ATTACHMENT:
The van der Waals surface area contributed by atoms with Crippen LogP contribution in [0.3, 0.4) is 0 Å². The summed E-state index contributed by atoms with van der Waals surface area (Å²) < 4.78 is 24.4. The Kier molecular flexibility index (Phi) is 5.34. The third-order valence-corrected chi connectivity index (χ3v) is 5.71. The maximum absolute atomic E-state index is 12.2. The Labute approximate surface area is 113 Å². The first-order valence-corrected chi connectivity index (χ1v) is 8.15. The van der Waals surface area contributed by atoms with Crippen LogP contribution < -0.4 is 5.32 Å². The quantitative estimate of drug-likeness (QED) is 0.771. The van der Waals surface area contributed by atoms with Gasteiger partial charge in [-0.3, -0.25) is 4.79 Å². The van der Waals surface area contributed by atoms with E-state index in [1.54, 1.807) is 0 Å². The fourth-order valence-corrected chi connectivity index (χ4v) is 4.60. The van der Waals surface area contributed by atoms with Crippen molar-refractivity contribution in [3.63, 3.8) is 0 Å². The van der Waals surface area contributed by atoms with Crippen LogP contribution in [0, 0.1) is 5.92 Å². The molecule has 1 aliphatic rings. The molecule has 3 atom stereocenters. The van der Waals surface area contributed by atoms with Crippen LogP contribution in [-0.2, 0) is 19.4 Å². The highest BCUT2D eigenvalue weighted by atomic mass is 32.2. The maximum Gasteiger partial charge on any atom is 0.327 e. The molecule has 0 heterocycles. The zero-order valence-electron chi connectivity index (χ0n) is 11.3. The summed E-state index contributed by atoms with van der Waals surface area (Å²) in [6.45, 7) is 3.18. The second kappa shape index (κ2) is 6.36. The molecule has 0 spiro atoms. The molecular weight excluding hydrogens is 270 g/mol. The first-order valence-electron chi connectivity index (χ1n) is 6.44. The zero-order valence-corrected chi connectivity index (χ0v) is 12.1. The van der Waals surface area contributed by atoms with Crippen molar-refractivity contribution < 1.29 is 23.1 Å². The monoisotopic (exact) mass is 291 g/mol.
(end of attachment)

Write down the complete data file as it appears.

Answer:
The van der Waals surface area contributed by atoms with Crippen LogP contribution in [0.3, 0.4) is 0 Å². The summed E-state index contributed by atoms with van der Waals surface area (Å²) < 4.78 is 24.4. The Kier molecular flexibility index (Phi) is 5.34. The third-order valence-corrected chi connectivity index (χ3v) is 5.71. The maximum absolute atomic E-state index is 12.2. The Labute approximate surface area is 113 Å². The first-order valence-corrected chi connectivity index (χ1v) is 8.15. The van der Waals surface area contributed by atoms with Crippen LogP contribution < -0.4 is 5.32 Å². The quantitative estimate of drug-likeness (QED) is 0.771. The van der Waals surface area contributed by atoms with Gasteiger partial charge in [-0.3, -0.25) is 4.79 Å². The van der Waals surface area contributed by atoms with E-state index in [1.54, 1.807) is 0 Å². The fourth-order valence-corrected chi connectivity index (χ4v) is 4.60. The van der Waals surface area contributed by atoms with Crippen molar-refractivity contribution in [3.63, 3.8) is 0 Å². The van der Waals surface area contributed by atoms with Crippen LogP contribution in [0, 0.1) is 5.92 Å². The molecule has 1 aliphatic rings. The molecule has 3 atom stereocenters. The van der Waals surface area contributed by atoms with Crippen LogP contribution in [-0.2, 0) is 19.4 Å². The highest BCUT2D eigenvalue weighted by atomic mass is 32.2. The maximum Gasteiger partial charge on any atom is 0.327 e. The molecule has 0 heterocycles. The zero-order valence-electron chi connectivity index (χ0n) is 11.3. The summed E-state index contributed by atoms with van der Waals surface area (Å²) in [6.45, 7) is 3.18. The second kappa shape index (κ2) is 6.36. The molecule has 0 spiro atoms. The molecular weight excluding hydrogens is 270 g/mol. The first-order valence-electron chi connectivity index (χ1n) is 6.44. The zero-order valence-corrected chi connectivity index (χ0v) is 12.1. The van der Waals surface area contributed by atoms with Crippen molar-refractivity contribution < 1.29 is 23.1 Å². The monoisotopic (exact) mass is 291 g/mol.